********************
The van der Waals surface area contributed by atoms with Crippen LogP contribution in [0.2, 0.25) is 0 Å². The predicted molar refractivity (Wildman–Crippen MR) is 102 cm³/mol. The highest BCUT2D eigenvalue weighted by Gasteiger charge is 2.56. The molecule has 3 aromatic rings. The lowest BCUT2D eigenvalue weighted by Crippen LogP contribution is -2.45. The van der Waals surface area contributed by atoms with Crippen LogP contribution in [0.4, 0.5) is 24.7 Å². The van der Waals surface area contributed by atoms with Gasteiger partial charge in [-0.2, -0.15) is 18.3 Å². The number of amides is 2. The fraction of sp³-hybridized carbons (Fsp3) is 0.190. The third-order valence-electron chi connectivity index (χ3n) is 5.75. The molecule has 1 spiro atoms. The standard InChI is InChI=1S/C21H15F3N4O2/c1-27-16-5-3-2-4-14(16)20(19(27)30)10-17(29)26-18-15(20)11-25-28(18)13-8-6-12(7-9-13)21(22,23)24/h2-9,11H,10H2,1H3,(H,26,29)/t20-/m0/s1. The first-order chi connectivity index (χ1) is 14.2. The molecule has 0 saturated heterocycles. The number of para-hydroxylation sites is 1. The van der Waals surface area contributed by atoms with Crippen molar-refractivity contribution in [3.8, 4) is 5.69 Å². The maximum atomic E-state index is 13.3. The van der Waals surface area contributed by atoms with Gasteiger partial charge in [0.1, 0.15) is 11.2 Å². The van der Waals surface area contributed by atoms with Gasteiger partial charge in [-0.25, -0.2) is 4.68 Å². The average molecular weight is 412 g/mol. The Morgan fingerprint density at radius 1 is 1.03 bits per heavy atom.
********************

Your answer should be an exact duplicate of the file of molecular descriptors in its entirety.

The van der Waals surface area contributed by atoms with Crippen LogP contribution in [0.2, 0.25) is 0 Å². The predicted molar refractivity (Wildman–Crippen MR) is 102 cm³/mol. The highest BCUT2D eigenvalue weighted by Gasteiger charge is 2.56. The molecule has 3 aromatic rings. The lowest BCUT2D eigenvalue weighted by Crippen LogP contribution is -2.45. The van der Waals surface area contributed by atoms with Crippen LogP contribution in [0.4, 0.5) is 24.7 Å². The van der Waals surface area contributed by atoms with Gasteiger partial charge in [-0.2, -0.15) is 18.3 Å². The number of amides is 2. The fraction of sp³-hybridized carbons (Fsp3) is 0.190. The third-order valence-electron chi connectivity index (χ3n) is 5.75. The molecule has 1 spiro atoms. The standard InChI is InChI=1S/C21H15F3N4O2/c1-27-16-5-3-2-4-14(16)20(19(27)30)10-17(29)26-18-15(20)11-25-28(18)13-8-6-12(7-9-13)21(22,23)24/h2-9,11H,10H2,1H3,(H,26,29)/t20-/m0/s1. The first-order chi connectivity index (χ1) is 14.2. The molecule has 0 saturated heterocycles. The number of para-hydroxylation sites is 1. The van der Waals surface area contributed by atoms with Crippen molar-refractivity contribution in [3.8, 4) is 5.69 Å². The maximum atomic E-state index is 13.3. The van der Waals surface area contributed by atoms with Gasteiger partial charge in [0.1, 0.15) is 11.2 Å². The van der Waals surface area contributed by atoms with Gasteiger partial charge in [-0.25, -0.2) is 4.68 Å². The average molecular weight is 412 g/mol. The Morgan fingerprint density at radius 1 is 1.03 bits per heavy atom.